Wingnut Wings | #32066: 1/32 Felixstowe F.2a Late

Reviewed by Kevin Futter

New Zealand firm Wingnut Wings continues its prolific output by releasing its largest kit yet: a Felixstowe F.2a flying boat. In fact, the company has released two versions of this monster: a 'late' version and an 'early' version. Here we examine the Felixstowe F.2a Late version.

The first and most obvious thing that strikes you about this kit is the sheer size of the box:

It's a full 15cm deep, and the only kit in my stash that rivals it for depth is the Trumpeter 1/32 Avenger, but the Felixstowe's box is markedly wider. In other words, it's huge!

Inside this outsized box, we find the following components:

Plastic Sprues

Sprue H
Sprue G
Sprue D
Sprue K
Sprue E
Sprue I
Sprue F
Sprue A
Sprue B

Sprues E (RR Eagle engine) and D are duplicated. The sprues that hold the main airframe and hull structures are among the largest I've seen in a plastic model kit, with several only just squeezing into the already huge box, and really testing the limits of my photo studio!

Most of the sprues are labelled with the part number for the company's 'Early' kit (#32050), with only sprues K (upper hull and ailerons) and C2 (clear parts) being labelled as specifically for this 'Late' version.

The moulding quality and level of detail is every bit as good as what we've come to expect from this company's products. Here is a random selection of close-up detail shots to drool over:

There are a couple of minor surprises though, with regard to Wingnut Wings' usually impeccable moulding. Firstly, the underside of the hull roof parts are peppered with prominent ejector pin marks:

This is hardly a real problem, however, as these will be difficult (if not impossible) to see on the completed model. They're still rather curious though, given how immaculate the company's moulded parts normally are.

In the same vein, the inside of the hull features what I like to call 'ejectites': odd pillars of plastic created by the mould ejection process:

It remains to be seen whether these will require removing, or can simply be ignored. But this is certainly the first time I've ever seen these types of moulding artefacts on a Wingnut Wings kit. They wouldn't even rate a mention on another manufacturer's kit, and they're certainly not an issue here.

Clear Parts

In common with most World War One kits, the clear parts sprue in this one is a limited affair:

They're clear and very-well moulded.

Photo-etched Fret

The photo-etched fret supplies mainly seat belts for the cockpit, as well as a few sundry detail parts. It also contains (bottom left) a removable name plate that could be used to adorn a base of some kind.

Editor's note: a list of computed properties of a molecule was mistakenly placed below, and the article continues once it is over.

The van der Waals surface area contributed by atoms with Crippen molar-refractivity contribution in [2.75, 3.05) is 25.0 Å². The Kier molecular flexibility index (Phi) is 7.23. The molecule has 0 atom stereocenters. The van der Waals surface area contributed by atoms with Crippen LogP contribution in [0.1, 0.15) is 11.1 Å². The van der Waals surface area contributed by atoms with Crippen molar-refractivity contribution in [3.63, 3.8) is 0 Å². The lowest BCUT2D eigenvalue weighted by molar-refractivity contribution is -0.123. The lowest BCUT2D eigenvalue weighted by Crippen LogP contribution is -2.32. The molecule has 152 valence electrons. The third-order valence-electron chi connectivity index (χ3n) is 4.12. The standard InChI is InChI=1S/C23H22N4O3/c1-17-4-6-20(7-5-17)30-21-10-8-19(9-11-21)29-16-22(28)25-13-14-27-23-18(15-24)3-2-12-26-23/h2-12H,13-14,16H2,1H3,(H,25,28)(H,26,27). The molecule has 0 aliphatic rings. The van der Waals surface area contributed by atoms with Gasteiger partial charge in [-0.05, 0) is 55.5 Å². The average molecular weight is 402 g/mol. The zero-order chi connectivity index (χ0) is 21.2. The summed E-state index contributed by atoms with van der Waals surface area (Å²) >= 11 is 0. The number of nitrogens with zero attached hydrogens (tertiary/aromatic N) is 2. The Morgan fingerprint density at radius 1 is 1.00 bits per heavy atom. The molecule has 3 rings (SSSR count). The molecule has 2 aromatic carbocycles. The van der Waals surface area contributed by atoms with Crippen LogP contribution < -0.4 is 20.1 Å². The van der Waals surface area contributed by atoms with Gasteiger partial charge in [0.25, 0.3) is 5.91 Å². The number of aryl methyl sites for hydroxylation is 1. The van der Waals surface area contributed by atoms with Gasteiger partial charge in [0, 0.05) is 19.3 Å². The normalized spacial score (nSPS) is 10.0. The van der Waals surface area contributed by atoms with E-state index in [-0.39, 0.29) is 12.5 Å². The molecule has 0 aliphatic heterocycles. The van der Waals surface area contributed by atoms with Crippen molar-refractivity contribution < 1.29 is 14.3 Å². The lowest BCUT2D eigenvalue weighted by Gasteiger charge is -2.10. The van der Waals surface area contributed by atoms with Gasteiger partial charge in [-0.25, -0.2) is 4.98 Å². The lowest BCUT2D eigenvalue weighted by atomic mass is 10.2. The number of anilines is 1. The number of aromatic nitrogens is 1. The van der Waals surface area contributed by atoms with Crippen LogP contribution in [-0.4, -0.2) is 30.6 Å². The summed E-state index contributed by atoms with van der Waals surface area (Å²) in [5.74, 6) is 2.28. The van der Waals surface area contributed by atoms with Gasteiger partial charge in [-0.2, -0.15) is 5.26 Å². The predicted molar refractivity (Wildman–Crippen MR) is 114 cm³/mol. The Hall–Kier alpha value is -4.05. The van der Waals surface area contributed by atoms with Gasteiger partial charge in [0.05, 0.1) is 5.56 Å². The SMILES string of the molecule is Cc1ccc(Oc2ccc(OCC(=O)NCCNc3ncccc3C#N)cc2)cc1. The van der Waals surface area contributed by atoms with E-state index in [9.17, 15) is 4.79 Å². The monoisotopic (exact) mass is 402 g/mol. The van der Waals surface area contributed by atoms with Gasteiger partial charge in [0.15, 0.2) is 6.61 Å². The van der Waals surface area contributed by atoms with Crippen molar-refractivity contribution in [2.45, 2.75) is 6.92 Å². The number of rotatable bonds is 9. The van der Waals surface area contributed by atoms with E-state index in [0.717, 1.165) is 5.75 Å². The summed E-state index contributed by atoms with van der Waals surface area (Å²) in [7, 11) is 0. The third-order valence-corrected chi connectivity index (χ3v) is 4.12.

Instruction Booklet

The instruction booklets supplied in Wingnut Wings kits have become legendary, and with good reason. The production values are equivalent to a glossy magazine, and to refer to them as mere instruction booklets does them a grave disservice.

The cover features a potted history of the type, and a specifications table at the bottom. This material is also available on the Wingnut Wings webpage for the kit.

The content features colourful and highly-detailed annotated assembly drawings, complemented by captioned reference photographs and painting instructions.

Decals and Markings

This kit features one large and two small decal sheets, with all three beautifully printed by Cartograf:

There's an extensive paint chart on the inside cover of the instruction booklet, with paint colours listed from the Tamiya and Humbrol ranges. The painting and decalling guide begins on page 26, and features the following five very colourful aircraft:

Check out the Wingnut Wings website for colour profiles of these schemes. Each of these schemes, save for the last one, features gaudy colours and various types of bright striping on the hull. They are all certainly very eye-catching! And if they're just a little too much, the last option is a more restrained and traditional-looking wood-and-fabric coloured machine.


This release represents everything we've come to expect from a Wingnut Wings kit: exceptional moulding quality, excellent detail, superb decals and industry-leading documentation. The markings options are all very striking, and even the relatively plain option is gorgeous. The obvious drawback with this kit is its sheer size, and with a 92cm wingspan fully assembled, it certainly is a monster. It's a great kit of a rarefied subject though, and if you're interested in the type, and have the room (or are prepared to stash it until you do) it's a must-buy. Highly recommended!

Many thanks to Wingnut Wings for the review sample.

© Kevin Futter 2015

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This review was published on Wednesday, February 18 2015; Last modified on Saturday, October 03 2015